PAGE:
OU-Tulsa’s Early Childhood Education Institute is partnering with the OU Health Sciences Center and Tulsa Educare to closely monitor the effects the COVID-19 pandemic has on young children and their families.
According to the institute’s website, the research project “Childhood in a Pandemic: Parent Stress, Resources and Interactions During COVID-19” is helping to create an app which allows families to provide updates on their children’s needs. The website said that a questionnaire will ask parents about their children’s food, behavior, learning activities and stress management.
“One option that they might tell us is, ‘I need formula for my kid or I need diapers or wipes,’ kind of like an instrumental material need,” Early Childhood Education Institute Assistant Director of Research Sherri Castle said. ”For that, we would just recommend that they contact 2-1-1 and engage with the community infrastructure that's already out there. Then we had three other stressors and options that we asked about. One was that I'm concerned about my child's mental health or my child's behavior.”
Castle said over the past year, the institute recorded an increase in reports of emotional or behavioral distress in the children they have been studying. Castle also said the second stressor was mental health support for the parents.
“We provided some support for that, and then the final was both learning and physical activities for children,” Castle said.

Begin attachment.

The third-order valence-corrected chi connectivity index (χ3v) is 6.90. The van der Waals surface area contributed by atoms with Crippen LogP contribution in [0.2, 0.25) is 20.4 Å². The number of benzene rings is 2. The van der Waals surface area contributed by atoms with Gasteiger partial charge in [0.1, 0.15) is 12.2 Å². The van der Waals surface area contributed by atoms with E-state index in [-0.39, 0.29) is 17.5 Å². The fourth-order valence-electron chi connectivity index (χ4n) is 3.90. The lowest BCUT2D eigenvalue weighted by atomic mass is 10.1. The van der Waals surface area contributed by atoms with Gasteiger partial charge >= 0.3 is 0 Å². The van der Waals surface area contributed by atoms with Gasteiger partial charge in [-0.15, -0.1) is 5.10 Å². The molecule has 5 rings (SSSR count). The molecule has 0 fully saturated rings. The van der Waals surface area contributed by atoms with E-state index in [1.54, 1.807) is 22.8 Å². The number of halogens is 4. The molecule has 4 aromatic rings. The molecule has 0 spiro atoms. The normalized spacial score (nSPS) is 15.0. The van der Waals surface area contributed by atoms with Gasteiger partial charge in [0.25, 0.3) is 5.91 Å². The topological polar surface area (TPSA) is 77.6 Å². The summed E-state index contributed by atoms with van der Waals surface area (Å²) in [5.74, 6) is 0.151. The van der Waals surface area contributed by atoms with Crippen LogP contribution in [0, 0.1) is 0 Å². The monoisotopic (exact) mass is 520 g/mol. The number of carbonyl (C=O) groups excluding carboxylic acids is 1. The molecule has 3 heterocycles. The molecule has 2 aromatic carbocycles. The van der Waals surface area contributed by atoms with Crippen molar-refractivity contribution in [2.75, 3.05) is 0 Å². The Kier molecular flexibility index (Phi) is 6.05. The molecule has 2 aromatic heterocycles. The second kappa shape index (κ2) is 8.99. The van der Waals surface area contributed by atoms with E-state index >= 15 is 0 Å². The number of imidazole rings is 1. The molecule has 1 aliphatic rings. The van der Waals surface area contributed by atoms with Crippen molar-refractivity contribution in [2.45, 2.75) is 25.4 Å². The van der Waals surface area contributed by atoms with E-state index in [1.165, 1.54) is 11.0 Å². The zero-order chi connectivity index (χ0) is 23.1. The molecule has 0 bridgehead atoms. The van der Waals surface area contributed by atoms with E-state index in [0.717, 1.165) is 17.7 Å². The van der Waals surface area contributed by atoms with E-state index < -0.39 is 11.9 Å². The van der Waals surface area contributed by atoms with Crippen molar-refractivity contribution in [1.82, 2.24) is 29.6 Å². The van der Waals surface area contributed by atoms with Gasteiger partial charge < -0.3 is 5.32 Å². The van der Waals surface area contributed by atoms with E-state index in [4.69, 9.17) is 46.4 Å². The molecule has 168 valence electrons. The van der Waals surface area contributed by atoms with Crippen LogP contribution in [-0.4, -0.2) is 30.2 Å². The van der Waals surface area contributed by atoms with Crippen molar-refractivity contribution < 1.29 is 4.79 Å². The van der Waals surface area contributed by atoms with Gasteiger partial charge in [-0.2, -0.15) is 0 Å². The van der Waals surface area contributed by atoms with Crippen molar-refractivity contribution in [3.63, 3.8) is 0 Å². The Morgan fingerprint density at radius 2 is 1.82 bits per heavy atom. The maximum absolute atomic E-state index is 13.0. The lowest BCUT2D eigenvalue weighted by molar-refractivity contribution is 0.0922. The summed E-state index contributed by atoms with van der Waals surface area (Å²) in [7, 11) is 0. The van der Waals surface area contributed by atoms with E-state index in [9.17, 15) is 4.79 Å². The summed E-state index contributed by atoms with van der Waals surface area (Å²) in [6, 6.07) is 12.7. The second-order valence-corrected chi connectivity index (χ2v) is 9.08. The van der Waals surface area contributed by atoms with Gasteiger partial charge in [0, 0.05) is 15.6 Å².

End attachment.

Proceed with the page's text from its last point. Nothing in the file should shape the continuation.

According to the website, parents’ responses will be used to provide resources to meet parental needs for their children.
Castle said much of the research is in partnership with Head Start and Early Head Start programs, which provide care to children from birth through age five, who are at risk of educational challenges due to poverty or disability status or foster care.
Castle said the institute’s local partners also closed because of the pandemic, affecting the educational experiences of the children that attended them. Castle also said that although schools have reopened, children still need the extra help.
“There are these children who are coming to these programs because they're in these vulnerable populations, and suddenly, their schools are closed,” Castle said. “They're not able to have these interactions that we think are so important with their teachers and caregivers.”
Castle also said the institute is concerned about what children have missed by not being around their peers, as they don’t have an opportunity to interact with the materials available to them.
“So we wanted to figure out some way to kind of be responsive to the needs families might have,” Castle said.
Castle said although virtual tours and learning experiences are helpful, not all of it is a great fit for some kids. Castle also said despite the difficulty, institute staff believes the app has a use beyond the pandemic.
“The parents can still be pinged on the phone once a week, maybe not every day, but maybe twice a week,” Castle said. “We could say, ‘hey, would you like a resource for your child today and if so, what kind of would you like?’ Then, we could push out that resource to them in a way just to kind of provide additional support to families in an ongoing fashion.”